Introducing them into their writing encourages your child to explore how words and phrases can be used efficiently, providing more room for creativity. Expanding on action and time within their sentences will help contribute to an overall raised language standard.

Other Language Features that will improve Children’s writing

Personification is a literary device used to describe an inanimate object, animal, or concept as if it was a person. For example:

The sun smiled down on the field of daisies

The sun beamed down with warmth

The wind whispered secrets through the trees

The stars twinkled in the night sky

Fortune smiled upon him; revenge seethed with anger

Ambition pushed him forward

Laughter roared from the audience

Sadness hung in the air like a fog

Temptation teased him endlessly, and hope buoyed her spirits.

A metaphor is a literary device that compares two things by describing one thing as if it were another. Examples of metaphors:

The breeze was a gentle giant

Her smile was a ray of sunshine

He is an old soul

I was drowning in sadness

Life is a marathon

I have butterflies in my stomach

She has a heart of gold

This task is a mountain

His words are music to her ears

My room is a mess

That phrase is like a dagger to my heart.

Alliteration is the repetition of consonant sounds at the start of words to create a compelling and often suggests rhythm. Examples include:

She sells seashells by the seashore

Peter Piper picked a peck of pickled peppers

Sally sold seashells at the seashore

She sells sea shells by the seashore

Freddie fumbled for a fat frog

Dan dribbled down the dusky dock

Alec accidentally ate an ape apple

Tim tried to tweak a tiny turtle

Jake jogged joyfully to Juneau

Greg gallivanted with giddy goats

Vic vied valiantly with Vixen the Valkyrie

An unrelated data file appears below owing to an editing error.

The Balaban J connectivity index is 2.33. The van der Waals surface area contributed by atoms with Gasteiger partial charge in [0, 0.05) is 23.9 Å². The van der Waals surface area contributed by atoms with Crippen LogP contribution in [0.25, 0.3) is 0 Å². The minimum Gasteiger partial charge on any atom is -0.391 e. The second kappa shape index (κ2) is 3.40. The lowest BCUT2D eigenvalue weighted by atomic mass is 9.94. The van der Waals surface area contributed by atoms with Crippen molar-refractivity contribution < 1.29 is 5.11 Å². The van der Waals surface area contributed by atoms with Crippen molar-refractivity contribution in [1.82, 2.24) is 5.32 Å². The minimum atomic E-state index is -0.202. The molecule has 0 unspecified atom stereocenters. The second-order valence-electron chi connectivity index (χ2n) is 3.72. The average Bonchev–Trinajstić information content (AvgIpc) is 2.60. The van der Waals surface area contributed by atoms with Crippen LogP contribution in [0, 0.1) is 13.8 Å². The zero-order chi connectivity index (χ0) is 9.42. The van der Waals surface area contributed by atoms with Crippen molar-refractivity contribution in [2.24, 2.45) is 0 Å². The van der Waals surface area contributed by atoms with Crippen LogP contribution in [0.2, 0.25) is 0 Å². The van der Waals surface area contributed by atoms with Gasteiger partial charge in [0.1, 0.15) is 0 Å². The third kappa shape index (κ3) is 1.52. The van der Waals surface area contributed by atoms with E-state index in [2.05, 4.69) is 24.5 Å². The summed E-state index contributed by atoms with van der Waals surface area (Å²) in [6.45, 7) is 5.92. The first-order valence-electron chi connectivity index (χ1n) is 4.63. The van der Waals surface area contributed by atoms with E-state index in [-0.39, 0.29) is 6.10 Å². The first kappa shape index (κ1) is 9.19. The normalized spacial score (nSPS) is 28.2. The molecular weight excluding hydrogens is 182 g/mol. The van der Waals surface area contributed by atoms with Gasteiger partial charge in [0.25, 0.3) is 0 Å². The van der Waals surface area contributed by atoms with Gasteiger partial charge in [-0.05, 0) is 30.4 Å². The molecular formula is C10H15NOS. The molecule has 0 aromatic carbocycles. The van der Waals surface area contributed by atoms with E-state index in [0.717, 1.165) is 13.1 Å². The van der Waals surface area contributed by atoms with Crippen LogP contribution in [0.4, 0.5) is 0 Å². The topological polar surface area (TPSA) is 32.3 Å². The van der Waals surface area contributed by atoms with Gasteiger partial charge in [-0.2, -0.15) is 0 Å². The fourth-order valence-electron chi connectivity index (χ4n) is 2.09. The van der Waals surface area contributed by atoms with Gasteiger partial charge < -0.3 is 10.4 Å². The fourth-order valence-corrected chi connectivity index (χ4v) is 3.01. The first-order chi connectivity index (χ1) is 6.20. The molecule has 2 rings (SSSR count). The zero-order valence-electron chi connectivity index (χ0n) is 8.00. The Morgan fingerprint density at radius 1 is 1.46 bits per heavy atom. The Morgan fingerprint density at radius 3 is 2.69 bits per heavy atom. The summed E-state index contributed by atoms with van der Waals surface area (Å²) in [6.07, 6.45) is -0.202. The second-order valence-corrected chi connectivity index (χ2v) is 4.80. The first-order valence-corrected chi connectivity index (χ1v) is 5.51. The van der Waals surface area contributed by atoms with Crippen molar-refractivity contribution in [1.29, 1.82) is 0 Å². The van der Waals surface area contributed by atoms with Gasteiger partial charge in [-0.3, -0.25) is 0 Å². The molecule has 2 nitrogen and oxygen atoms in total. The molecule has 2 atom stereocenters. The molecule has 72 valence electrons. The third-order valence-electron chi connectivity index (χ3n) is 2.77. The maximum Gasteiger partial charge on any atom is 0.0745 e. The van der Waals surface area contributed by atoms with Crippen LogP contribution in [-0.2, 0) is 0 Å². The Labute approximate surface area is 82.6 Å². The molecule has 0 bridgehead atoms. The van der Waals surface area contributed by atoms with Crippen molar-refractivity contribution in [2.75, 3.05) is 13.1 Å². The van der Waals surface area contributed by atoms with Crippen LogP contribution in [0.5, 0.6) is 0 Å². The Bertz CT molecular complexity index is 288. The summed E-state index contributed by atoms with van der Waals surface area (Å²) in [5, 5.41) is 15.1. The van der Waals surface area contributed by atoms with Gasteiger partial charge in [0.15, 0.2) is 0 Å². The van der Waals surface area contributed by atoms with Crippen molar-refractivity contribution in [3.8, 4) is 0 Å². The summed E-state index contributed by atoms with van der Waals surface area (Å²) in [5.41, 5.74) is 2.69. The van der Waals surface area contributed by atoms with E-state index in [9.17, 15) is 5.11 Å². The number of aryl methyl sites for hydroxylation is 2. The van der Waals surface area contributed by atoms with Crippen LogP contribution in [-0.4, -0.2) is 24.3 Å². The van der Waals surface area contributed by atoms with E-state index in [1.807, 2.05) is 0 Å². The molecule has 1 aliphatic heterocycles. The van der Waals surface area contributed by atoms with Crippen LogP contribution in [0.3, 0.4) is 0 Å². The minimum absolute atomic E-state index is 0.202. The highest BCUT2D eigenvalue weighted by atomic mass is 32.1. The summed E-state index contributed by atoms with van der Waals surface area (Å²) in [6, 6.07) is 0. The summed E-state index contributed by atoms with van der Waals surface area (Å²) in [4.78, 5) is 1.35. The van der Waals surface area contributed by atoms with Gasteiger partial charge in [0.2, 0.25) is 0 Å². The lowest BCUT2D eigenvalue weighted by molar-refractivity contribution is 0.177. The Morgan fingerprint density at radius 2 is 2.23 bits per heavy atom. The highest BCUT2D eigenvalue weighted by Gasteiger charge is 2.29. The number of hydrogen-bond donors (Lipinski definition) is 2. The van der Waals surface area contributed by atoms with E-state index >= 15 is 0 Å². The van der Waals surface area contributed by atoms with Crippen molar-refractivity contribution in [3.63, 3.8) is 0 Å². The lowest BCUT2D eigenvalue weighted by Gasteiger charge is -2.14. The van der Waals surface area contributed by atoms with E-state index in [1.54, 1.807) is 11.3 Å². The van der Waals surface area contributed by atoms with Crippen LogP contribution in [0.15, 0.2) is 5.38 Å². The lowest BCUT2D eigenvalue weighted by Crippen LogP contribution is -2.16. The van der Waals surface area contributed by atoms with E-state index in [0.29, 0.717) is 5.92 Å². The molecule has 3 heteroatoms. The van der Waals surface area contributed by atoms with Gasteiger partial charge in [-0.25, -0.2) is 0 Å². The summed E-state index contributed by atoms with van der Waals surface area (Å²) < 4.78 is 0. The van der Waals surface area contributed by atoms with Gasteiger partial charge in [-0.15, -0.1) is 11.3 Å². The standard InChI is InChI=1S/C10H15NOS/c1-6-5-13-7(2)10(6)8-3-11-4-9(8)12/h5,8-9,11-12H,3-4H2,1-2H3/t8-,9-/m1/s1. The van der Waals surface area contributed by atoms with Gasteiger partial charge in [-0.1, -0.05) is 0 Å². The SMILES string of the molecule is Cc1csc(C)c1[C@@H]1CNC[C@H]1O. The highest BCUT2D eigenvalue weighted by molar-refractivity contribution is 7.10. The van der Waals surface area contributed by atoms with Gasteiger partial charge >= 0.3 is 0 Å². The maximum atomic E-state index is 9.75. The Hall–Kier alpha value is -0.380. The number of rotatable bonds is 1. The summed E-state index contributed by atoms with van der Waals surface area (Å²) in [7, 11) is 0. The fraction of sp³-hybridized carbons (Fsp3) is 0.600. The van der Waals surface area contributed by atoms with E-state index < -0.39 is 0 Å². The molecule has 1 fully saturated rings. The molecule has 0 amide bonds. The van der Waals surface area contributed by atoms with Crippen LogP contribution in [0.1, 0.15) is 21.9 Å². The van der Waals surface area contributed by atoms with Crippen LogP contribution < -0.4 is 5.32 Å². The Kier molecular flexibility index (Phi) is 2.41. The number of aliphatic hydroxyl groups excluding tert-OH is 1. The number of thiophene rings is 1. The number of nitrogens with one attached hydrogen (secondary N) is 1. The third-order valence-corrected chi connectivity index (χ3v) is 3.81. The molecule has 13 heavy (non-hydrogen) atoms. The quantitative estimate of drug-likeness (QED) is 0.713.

Doris drove diligently down dirt roads

Wally whittled wooden whales

A simile uses like or as to make a conciliatory comparison between two notions; Examples include:

The clouds are like mountains

She was as brave as a lion

Life is like a roller coaster

He drives like a maniac

She has eyes like stars

They argued like cats and dogs

As busy as a bee

As white as snow

As plain as day

As light as a feather

Life is like a box of chocolates

You run like the wind.

Finally, emotive language often focuses on emotions instead of facts to make a persuasive argument. Examples of expressive language include certain words, phrases or expressions that emphasize an emotion.

These include: earnestly, meaning in a sincere manner

Fervently, representing with great intensity

Passionately, pointing with great enthusiasm

Excruciatingly, meaning extremely painful

Vehemently, meaning strongly expressed anger

Despairingly, implying a feeling of hopelessness

Radiantly, displaying the happiness of something beautiful

Euphoric, referring to an intense feeling of elation

Despairing, conveying solid feelings of sorrow and anguish

Miserably expressing intense unhappiness. Such language can express emotions more accurately than simply stating facts and has the potential to evoke powerful reactions.

Fronted adverbials are a great way to improve your child’s writing skills. Introducing them in fun and engaging courses can help your child become a better writer. There are many benefits to using fronted adverbials in your child’s writing, so be sure to start teaching them today!

About The Author

I'm Dan Higgins, one of the faces behind The Teaching Couple. With 15 years in the education sector and a decade as a teacher, I've witnessed the highs and lows of school life. Over the years, my passion for supporting fellow teachers and making school more bearable has grown. The Teaching Couple is my platform to share strategies, tips, and insights from my journey. Together, we can shape a better school experience for all.